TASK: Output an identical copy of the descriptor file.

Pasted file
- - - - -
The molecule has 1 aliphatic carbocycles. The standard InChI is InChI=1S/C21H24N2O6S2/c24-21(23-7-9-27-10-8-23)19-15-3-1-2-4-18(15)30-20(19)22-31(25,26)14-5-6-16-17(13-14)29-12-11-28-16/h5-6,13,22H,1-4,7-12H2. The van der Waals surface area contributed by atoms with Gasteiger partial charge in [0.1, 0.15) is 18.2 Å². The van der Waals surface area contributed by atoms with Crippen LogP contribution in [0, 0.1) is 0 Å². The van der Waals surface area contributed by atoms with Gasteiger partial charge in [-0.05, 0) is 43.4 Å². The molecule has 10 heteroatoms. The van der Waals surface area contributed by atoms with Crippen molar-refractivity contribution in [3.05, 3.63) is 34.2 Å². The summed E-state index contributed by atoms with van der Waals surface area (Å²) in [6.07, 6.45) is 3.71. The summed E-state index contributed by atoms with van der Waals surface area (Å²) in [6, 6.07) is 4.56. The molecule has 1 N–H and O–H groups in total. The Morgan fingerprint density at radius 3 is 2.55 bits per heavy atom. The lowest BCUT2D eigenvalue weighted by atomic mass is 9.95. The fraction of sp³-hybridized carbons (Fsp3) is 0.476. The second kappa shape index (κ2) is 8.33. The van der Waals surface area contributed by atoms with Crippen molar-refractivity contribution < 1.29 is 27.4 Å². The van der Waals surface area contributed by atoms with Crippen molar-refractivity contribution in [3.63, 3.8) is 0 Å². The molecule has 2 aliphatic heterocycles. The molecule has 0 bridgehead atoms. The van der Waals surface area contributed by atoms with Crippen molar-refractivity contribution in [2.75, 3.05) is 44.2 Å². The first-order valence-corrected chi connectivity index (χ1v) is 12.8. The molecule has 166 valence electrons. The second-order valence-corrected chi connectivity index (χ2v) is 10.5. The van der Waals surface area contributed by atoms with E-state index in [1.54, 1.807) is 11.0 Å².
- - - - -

The molecule has 1 aliphatic carbocycles. The standard InChI is InChI=1S/C21H24N2O6S2/c24-21(23-7-9-27-10-8-23)19-15-3-1-2-4-18(15)30-20(19)22-31(25,26)14-5-6-16-17(13-14)29-12-11-28-16/h5-6,13,22H,1-4,7-12H2. The van der Waals surface area contributed by atoms with Gasteiger partial charge in [0.1, 0.15) is 18.2 Å². The van der Waals surface area contributed by atoms with Crippen LogP contribution in [0, 0.1) is 0 Å². The van der Waals surface area contributed by atoms with Gasteiger partial charge in [-0.05, 0) is 43.4 Å². The molecule has 10 heteroatoms. The van der Waals surface area contributed by atoms with Crippen molar-refractivity contribution in [3.05, 3.63) is 34.2 Å². The summed E-state index contributed by atoms with van der Waals surface area (Å²) in [6.07, 6.45) is 3.71. The summed E-state index contributed by atoms with van der Waals surface area (Å²) in [6, 6.07) is 4.56. The molecule has 1 N–H and O–H groups in total. The Morgan fingerprint density at radius 3 is 2.55 bits per heavy atom. The lowest BCUT2D eigenvalue weighted by atomic mass is 9.95. The fraction of sp³-hybridized carbons (Fsp3) is 0.476. The second kappa shape index (κ2) is 8.33. The van der Waals surface area contributed by atoms with Crippen molar-refractivity contribution < 1.29 is 27.4 Å². The van der Waals surface area contributed by atoms with Crippen molar-refractivity contribution in [3.63, 3.8) is 0 Å². The molecule has 2 aliphatic heterocycles. The molecule has 0 bridgehead atoms. The van der Waals surface area contributed by atoms with Crippen molar-refractivity contribution in [2.75, 3.05) is 44.2 Å². The first-order valence-corrected chi connectivity index (χ1v) is 12.8. The molecule has 166 valence electrons. The second-order valence-corrected chi connectivity index (χ2v) is 10.5. The van der Waals surface area contributed by atoms with E-state index in [1.54, 1.807) is 11.0 Å².